What a week! There is so much to talk about! Feet and Feet of snow just landed in the Rockies, Oregon, and even California (Ditto). The next 7 days will continue with unseasonably cold conditions and more storms favoring Oregon, Sierra, and the Rockies especially midweek.
Short Term Forecast
Chasing powder in the last few days has even been a struggle with either too much snow closing down resorts, road closures, or non-openings. On Friday I headed for Powder Mountain (8-10 inches at 5 AM) based on the most overnight snow. The Cottonwoods was a 2nd choice due to heavy snow on the models during the day (AM versus PM snow). Well, I turned around from the access road to Powder making a last-minute decision to chase back to the Cottonwoods with snow falling heavily in LCC by 6 AM. LCC was closed for avalanche control (4 inches overnight Thursday). By the time I got to Snowbasin, changed my mind again and drove back to Powder. Why? I would be behind the lineup of cars from the closure, snow intensity picked up again at Powder. Our own OpenSnow Europe Forecaster Luke texted me "Dumping again at Powmow" Chasing powder is frustrating. How many of you spin your brain looking at the radar, snow telemetry, Webcams, Highway reports, etc? You wouldn't be reading the Chase forecast if not. My chase started at 4:30 Am originally headed to LCC, Then Powmow, Then LCC, then the final decision to hit Powder. Powder Mountain rode well Friday morning with 10-12 inches by 9 AM and another 2-5 fell during the day. LCC snow intensity picked up drastically Friday morning with periods of 4-5 inches per hour, and a whomping 15 inches by noon! Reports were pure blower, 0 visibility, and some terrain closures due to rapidly increasing avalanche danger. At a rare midday moment in LCC, with the text "Everyone take shelter, with inter lodge (Illegal to be outside) in effect immediately" A natural slide (White Pine) had slid with rumors of the snow cloud getting as low as Snowbird Resort (Non verified but nevertheless a scary situation). Storm totals over the past 2-3 days exceeded 50 inches in the Cottonwoods.
Alta Ski just surpassed 749 inches making it the snowiest season on record since recording in 1980. Ironically the 2nd snowiest season was in 1981 with 748 inches. Alta has seen over 165 inches in March alone and it's not over!
Other incredible snow reports in the past 24 hours are Red Lodge Mountain which reported 37 inches in 24 hours. The Ski Area kept most terrain closed on Saturday. I mentioned Red Lodge as a chase target in my last forecast. Hopefully, the terrain opens on Sunday.
The Tetons fired big time with NW winds favoring the western side of Teton Pass and the Ghee reporting 24 inches Saturday morning (12 from Friday) and snow telemetry showing upwards of 32 inches.
Below: Targhee just scored their deepest day of the season Saturday! JHMR came in with 5-9.
Other notable winners were areas of Oregon with Timberline coming in with 21 inches (Had that on my last forecast) with a bit less snow than anticipated for the Washington resorts (7 at Baker and Stevens with convergence zones setting up north).
All of Utah scored well on this last storm, with respectable totals in the central mountains of Colorado (10 at Snowmass). The winds were gusting in the 60s most of Friday night at 10K feet in the Cottonwoods, and quality was likely a bit funky at the peaks, especially at Snowbird (*Reports confirmed this).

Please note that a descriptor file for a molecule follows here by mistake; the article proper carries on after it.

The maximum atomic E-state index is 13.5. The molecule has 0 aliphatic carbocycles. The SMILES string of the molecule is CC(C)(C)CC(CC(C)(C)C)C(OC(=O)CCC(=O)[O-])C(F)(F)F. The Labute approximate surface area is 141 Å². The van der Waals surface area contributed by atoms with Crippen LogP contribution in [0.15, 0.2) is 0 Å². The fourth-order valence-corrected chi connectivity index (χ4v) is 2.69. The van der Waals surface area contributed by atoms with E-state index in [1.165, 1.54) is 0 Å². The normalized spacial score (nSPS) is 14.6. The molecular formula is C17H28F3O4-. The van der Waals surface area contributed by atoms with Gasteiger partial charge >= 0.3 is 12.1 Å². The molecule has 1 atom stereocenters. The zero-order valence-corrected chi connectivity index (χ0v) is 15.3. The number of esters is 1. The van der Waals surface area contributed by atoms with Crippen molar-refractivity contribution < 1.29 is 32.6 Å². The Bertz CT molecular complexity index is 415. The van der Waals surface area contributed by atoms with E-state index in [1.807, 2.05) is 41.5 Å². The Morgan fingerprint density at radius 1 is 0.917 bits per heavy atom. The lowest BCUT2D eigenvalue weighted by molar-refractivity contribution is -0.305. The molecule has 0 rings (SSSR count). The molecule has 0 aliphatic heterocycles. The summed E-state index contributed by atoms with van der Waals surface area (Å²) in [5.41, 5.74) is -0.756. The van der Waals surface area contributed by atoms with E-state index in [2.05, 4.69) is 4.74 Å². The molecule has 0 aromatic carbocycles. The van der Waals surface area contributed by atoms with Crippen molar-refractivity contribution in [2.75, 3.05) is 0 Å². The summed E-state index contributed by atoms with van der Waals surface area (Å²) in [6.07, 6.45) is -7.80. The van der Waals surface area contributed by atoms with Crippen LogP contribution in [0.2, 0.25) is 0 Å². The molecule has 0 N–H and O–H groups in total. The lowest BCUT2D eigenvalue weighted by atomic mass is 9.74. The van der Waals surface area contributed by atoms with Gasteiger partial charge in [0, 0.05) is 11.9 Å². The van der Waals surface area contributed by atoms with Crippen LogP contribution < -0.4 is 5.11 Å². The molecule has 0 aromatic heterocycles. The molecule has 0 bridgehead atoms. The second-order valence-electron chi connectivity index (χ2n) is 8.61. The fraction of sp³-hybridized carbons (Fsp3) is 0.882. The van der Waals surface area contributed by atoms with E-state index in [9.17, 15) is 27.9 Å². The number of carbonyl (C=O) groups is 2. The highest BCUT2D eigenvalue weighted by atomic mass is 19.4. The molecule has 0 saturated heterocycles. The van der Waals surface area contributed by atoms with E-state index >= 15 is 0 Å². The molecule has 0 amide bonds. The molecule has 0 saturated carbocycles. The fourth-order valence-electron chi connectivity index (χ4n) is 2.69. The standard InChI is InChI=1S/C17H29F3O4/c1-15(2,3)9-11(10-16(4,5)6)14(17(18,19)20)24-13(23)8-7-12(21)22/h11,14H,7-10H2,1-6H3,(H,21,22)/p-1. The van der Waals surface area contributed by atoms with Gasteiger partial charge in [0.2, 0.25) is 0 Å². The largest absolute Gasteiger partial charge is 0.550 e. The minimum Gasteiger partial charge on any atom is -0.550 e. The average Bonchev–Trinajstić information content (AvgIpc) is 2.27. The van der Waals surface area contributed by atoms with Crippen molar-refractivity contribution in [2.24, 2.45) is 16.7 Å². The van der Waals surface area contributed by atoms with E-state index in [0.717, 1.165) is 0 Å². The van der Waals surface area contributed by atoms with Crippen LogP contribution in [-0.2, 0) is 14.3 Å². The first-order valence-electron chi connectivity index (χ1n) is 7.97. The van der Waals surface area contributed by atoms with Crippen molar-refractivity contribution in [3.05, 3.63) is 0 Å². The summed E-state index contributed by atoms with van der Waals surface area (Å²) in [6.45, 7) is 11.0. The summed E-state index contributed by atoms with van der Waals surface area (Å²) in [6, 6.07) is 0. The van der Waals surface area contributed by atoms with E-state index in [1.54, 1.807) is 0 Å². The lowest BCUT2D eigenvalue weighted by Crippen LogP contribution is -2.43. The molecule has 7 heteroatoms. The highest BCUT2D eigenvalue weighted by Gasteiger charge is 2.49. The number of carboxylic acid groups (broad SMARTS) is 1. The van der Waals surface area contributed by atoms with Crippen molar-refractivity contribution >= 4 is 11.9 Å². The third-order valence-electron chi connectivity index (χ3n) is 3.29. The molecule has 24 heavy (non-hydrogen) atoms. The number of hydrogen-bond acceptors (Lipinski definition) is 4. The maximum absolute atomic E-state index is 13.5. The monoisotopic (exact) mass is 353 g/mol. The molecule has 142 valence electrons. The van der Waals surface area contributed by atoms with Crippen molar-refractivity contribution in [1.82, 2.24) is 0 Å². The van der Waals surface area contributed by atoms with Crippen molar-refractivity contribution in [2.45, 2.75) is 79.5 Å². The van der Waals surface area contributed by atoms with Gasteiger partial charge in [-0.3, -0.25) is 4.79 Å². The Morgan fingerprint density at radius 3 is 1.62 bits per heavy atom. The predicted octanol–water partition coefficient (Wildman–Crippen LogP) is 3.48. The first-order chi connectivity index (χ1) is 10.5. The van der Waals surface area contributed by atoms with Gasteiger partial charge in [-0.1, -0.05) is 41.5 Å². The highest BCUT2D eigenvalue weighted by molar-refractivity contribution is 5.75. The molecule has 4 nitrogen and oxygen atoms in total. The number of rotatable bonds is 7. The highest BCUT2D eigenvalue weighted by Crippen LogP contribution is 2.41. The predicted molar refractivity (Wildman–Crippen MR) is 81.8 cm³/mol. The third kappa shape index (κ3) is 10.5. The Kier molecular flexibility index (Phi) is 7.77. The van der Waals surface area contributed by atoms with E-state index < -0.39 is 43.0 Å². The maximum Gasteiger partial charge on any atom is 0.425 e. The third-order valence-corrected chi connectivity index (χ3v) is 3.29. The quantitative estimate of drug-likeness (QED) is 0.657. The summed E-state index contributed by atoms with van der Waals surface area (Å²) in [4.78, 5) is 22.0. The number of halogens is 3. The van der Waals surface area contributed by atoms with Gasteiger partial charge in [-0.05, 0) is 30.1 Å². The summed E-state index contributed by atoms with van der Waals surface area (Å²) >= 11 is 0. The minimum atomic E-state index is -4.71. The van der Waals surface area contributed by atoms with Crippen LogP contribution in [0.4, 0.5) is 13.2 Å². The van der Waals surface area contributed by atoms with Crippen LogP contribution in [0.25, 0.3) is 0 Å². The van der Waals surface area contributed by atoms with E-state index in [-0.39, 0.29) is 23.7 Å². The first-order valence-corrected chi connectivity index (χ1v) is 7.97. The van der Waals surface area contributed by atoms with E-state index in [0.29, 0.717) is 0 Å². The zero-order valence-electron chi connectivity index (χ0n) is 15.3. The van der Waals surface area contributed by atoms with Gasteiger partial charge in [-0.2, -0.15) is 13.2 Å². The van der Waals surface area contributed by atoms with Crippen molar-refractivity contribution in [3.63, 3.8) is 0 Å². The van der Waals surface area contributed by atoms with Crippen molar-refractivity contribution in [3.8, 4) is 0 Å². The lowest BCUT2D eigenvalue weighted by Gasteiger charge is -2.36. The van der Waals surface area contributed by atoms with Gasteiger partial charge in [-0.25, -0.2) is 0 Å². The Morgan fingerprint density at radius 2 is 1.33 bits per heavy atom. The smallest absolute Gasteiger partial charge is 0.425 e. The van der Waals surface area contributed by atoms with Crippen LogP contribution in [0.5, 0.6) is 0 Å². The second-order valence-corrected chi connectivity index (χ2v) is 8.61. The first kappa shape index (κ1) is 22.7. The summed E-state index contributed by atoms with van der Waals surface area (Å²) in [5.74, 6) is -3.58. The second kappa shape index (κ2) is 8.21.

Below: I did 4 Baldy Hikes on Wednesday while It was dumping at Snowbird- @powderchasersteve - Instagram.
In the next 24 hours, when looking to chase powder, consider Montana with several more inches noted for Red Lodge and moderate snowfall for both Bridger and Big Sky.
Below: Short term models showing snow showers, perhaps heavy at times noted for southern Montana through Sunday morning. Lighter amounts will fall over the Tetons with heavier totals in the Big Horns. The Wasatch will also grab light snow showers through Sunday under a cold unstable and convective NW flow.
The apocalypse continues next week. There is a decent low-pressure system that will enter the Oregon coast by Monday night and overspread the Sierra on Tuesday. This storm has very cold air and may also bring some snow to the higher elevations of the coastal ranges. This system will take a broad track over Idaho and the Rockies. It may even dip as far south as Arizona by Wednesday or Thursday. There will be an opportunity to score blower pow mid to late next week.
Below: Cold front entering the west with -12C (10F) at 10K feet by early Tuesday (Spring is canceled and winter is remaining).
Below: Cold and deep storm possible for the Sierra Tuesday/Wednesday. We shall see if the models hold up being 4-5 days away.
Below: Impressive cold front digs south and east by Thursday plunging temps way below seasonal norms for all of California and as far south as Mexico.
Below: Storm entering the coast of Oregon and California by Tuesday, March 28th.
Below: Low pressure and very cold air take a southern route pushing moisture in a broad area to the north. Many ski areas will benefit from this storm, however, amounts might be deeper in the central or Southern Rockies. The map is early Thursday morning March 30th.
Below: 7-day outlook at Snowfall with higher amounts likely due to better snow ratios and colder temps. Confidence is low this far out on totals, but pretty high on a stormy pattern mid-next week. The map is a total of the 7-day snowfall until April 1st.
A stormy pattern might continue into the first week of April favoring the northern regions including the PNW but it's really too far out to have confidence.
Follow my chase on Instagram @powderchasersteve for the latest deep pow and travel.